Food-Stamp Dilemma: Eating on $3.37 a Day

FILE - This Feb. 6, 2010 file photo shows a sign announcing the acceptance of electronic Benefit Transfer cards at a farmers market in Roseville, Calif. The House has rejected a five year, half-trillion-dollar farm bill that would have cut $2 billion annually from food stamps and let states impose broad new work requirements on those who receive them.  
National Journal
Michael Catalin
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Michael Catalin
Sept. 11, 2013, 6:11 p.m.

Eliza­beth Web­ster wakes up every morn­ing at 5:30 to get her two daugh­ters ready for school. If there’s enough left of the $440 the fam­ily re­ceives each month from the food-stamp pro­gram, her daugh­ters have fruit or ve­get­ables in their lunches.

If not, well then, “you have to get cre­at­ive with a hot plate,” she says.

Her fam­ily has moved from a hotel to an apart­ment in Ken­ner, La. But like oth­er four-per­son fam­il­ies, to re­ceive food stamps their gross monthly in­come must be less than $2,498 ($29,976 a year). In some states, but not Louisi­ana, fam­il­ies must have less than $2,000 in count­able as­sets.

So the pro­spect of cut­backs at the hands of Con­gress sends a shud­der through the Web­sters’ fu­ture. Even if the cut is small — $36 or so for them, un­der cur­rent plans — it could leave them one step closer to the edge.

“I do not want to see them cut the pro­gram,” Web­ster said. “There are a lot of people strug­gling, and it be­comes a situ­ation of, “˜What do I feed my fam­ily?’ “

She and her fam­ily are among the 47 mil­lion Amer­ic­ans — and nearly 1 mil­lion in Louisi­ana — who use the Sup­ple­ment­al Nu­tri­tion As­sist­ance Pro­gram — the of­fi­cial name for food stamps — and who are fa­cing the pro­spect of few­er re­sources as Con­gress de­bates just how much to pare the pro­gram back.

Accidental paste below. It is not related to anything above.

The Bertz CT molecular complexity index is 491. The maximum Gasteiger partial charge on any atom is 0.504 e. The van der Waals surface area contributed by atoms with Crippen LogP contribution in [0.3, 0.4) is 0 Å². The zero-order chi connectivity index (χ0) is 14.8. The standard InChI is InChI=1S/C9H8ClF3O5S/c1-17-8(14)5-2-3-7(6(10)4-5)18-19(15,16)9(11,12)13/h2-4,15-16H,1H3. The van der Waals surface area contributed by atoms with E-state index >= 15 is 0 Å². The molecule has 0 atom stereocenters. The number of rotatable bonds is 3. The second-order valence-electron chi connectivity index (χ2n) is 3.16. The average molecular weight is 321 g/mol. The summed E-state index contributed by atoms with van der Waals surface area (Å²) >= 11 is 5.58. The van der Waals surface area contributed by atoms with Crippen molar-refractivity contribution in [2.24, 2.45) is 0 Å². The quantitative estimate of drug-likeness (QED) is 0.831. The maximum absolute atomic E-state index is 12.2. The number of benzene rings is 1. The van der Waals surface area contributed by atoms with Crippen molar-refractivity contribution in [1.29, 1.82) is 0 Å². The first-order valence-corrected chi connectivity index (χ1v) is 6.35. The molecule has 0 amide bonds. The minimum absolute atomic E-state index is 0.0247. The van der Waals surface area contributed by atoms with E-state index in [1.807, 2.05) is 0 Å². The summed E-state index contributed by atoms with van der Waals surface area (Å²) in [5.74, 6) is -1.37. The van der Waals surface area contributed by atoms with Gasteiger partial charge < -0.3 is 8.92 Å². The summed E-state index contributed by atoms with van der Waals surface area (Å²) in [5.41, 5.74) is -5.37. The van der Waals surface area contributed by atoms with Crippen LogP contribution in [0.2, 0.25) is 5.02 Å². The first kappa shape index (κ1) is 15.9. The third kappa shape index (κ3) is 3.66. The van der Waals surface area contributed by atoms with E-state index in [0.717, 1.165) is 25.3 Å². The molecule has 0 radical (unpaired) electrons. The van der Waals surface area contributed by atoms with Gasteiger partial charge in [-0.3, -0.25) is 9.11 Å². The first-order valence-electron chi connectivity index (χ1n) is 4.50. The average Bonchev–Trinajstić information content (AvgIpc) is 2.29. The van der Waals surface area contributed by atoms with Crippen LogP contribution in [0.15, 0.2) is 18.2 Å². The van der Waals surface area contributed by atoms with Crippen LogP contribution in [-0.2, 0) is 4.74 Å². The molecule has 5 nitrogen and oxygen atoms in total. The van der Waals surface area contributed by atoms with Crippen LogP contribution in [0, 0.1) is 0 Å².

The le­gis­lat­ive path for­ward is murky. His­tor­ic­ally a part of the farm bill, the food-stamp pro­gram was sep­ar­ated in­to its own piece of le­gis­la­tion by House Re­pub­lic­ans, who are lead­ing the ef­fort to cut it back. Now, even as the Sen­ate has ap­poin­ted con­fer­ees, the farm bill — minus food stamps — awaits con­fer­ence; its fu­ture, and SNAP’s, are both un­cer­tain.

What is cer­tain, though, is that cut­backs are set to take ef­fect re­gard­less of Con­gress’s ac­tion on the farm bill and the food-stamp pro­gram. Tem­por­ary be­ne­fits as part of the eco­nom­ic stim­u­lus en­acted in 2009 ex­pire on Nov. 1. That amounts to a cut for an av­er­age fam­ily of nearly $30 a month, ac­cord­ing to the Food Re­search and Ac­tion Cen­ter.

For the Web­sters, the hit would be $36 a month, ac­cord­ing to Mike Kan­tor, dir­ect­or of pub­lic af­fairs for the Second Har­vest Food Bank of Great­er New Or­leans and Aca­di­ana, where the fam­ily oc­ca­sion­ally re­ceives as­sist­ance.

Put an­oth­er way, if Eliza­beth Web­ster uses only food stamps, she will be feed­ing her fam­ily on $3.37 per per­son each day after the cut.

Amer­ic­ans’ use of the food-stamp pro­gram cor­rel­ates strongly with the un­em­ploy­ment rate and the strength of the over­all eco­nomy, ac­cord­ing to Kan­tor, which ex­plains why Con­gress tem­por­ar­ily in­creased be­ne­fits at the start of the Great Re­ces­sion. But while the eco­nomy has re­covered to a de­gree, more Amer­ic­ans are ap­ply­ing for SNAP be­ne­fits, de­signed to sup­ple­ment what fam­il­ies spend on food each month. Kan­tor says the pro­gram is a sig­ni­fic­ant source of food for many.

The Web­ster fam­ily’s ex­per­i­ence tracks with the na­tion­al pic­ture. Forced from their home after Hur­ricane Kat­rina, they moved to Alabama, where Eliza­beth, 42, worked as a se­cur­ity guard and her hus­band, Kenny Robert, had a job driv­ing a tow truck. But the BP oil spill left both un­em­ployed, so they moved back to Louisi­ana and ap­plied for food stamps for the first time, Eliza­beth said.

With the pro­gram’s help, her daugh­ters Michelle, 17, and Den­ise, 15, ate fresh fruits and ve­get­ables for snacks, and Eliza­beth could make every­one’s fa­vor­ites for din­ner, al­beit on a budget: spa­ghetti for Kenny Robert, roast for Michelle, and “any­thing you put on a plate” for Den­ise. Without the as­sist­ance, “we just learned how to eat hot dogs and bis­cuits and called them pigs-in-a-blanket,” she said.

Whatever the le­gis­lat­ive out­come, even more cuts to the pro­gram ap­pear likely.